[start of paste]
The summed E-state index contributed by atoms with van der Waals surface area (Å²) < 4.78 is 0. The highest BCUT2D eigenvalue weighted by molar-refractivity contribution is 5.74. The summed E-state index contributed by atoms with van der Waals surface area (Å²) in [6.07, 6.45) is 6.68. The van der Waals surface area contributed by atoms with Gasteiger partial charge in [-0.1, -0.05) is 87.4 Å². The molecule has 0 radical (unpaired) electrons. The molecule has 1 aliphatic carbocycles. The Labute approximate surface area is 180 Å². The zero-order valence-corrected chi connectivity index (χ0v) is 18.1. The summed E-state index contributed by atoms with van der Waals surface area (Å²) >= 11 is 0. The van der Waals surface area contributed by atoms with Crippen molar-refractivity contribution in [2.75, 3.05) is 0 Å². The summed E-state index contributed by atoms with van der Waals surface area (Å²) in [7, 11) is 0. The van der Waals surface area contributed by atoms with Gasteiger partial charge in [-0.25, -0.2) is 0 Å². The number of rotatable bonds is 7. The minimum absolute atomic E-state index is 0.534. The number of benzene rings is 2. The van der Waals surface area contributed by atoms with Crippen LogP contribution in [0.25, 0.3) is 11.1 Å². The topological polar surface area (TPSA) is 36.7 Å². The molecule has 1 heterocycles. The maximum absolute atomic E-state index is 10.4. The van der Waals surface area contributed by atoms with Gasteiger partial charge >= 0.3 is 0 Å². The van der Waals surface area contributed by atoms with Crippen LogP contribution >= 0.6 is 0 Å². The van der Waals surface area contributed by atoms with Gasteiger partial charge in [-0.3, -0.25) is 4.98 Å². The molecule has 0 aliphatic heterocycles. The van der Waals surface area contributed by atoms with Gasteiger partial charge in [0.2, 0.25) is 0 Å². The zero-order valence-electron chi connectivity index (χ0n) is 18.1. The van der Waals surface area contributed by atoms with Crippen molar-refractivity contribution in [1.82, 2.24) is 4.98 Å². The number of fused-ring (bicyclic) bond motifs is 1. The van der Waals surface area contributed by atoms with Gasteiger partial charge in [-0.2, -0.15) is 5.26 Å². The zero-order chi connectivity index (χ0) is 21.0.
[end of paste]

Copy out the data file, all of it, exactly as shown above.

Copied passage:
The summed E-state index contributed by atoms with van der Waals surface area (Å²) < 4.78 is 0. The highest BCUT2D eigenvalue weighted by molar-refractivity contribution is 5.74. The summed E-state index contributed by atoms with van der Waals surface area (Å²) in [6.07, 6.45) is 6.68. The van der Waals surface area contributed by atoms with Gasteiger partial charge in [-0.1, -0.05) is 87.4 Å². The molecule has 0 radical (unpaired) electrons. The molecule has 1 aliphatic carbocycles. The Labute approximate surface area is 180 Å². The zero-order valence-corrected chi connectivity index (χ0v) is 18.1. The summed E-state index contributed by atoms with van der Waals surface area (Å²) >= 11 is 0. The van der Waals surface area contributed by atoms with Crippen molar-refractivity contribution in [2.75, 3.05) is 0 Å². The summed E-state index contributed by atoms with van der Waals surface area (Å²) in [7, 11) is 0. The van der Waals surface area contributed by atoms with Gasteiger partial charge in [-0.25, -0.2) is 0 Å². The number of rotatable bonds is 7. The minimum absolute atomic E-state index is 0.534. The number of benzene rings is 2. The van der Waals surface area contributed by atoms with Crippen LogP contribution in [0.25, 0.3) is 11.1 Å². The topological polar surface area (TPSA) is 36.7 Å². The molecule has 1 heterocycles. The maximum absolute atomic E-state index is 10.4. The van der Waals surface area contributed by atoms with Gasteiger partial charge >= 0.3 is 0 Å². The van der Waals surface area contributed by atoms with Crippen LogP contribution >= 0.6 is 0 Å². The van der Waals surface area contributed by atoms with Gasteiger partial charge in [-0.3, -0.25) is 4.98 Å². The molecule has 0 aliphatic heterocycles. The van der Waals surface area contributed by atoms with Gasteiger partial charge in [0.2, 0.25) is 0 Å². The zero-order valence-electron chi connectivity index (χ0n) is 18.1. The van der Waals surface area contributed by atoms with Crippen molar-refractivity contribution in [1.82, 2.24) is 4.98 Å². The number of fused-ring (bicyclic) bond motifs is 1. The van der Waals surface area contributed by atoms with Gasteiger partial charge in [-0.2, -0.15) is 5.26 Å². The zero-order chi connectivity index (χ0) is 21.0.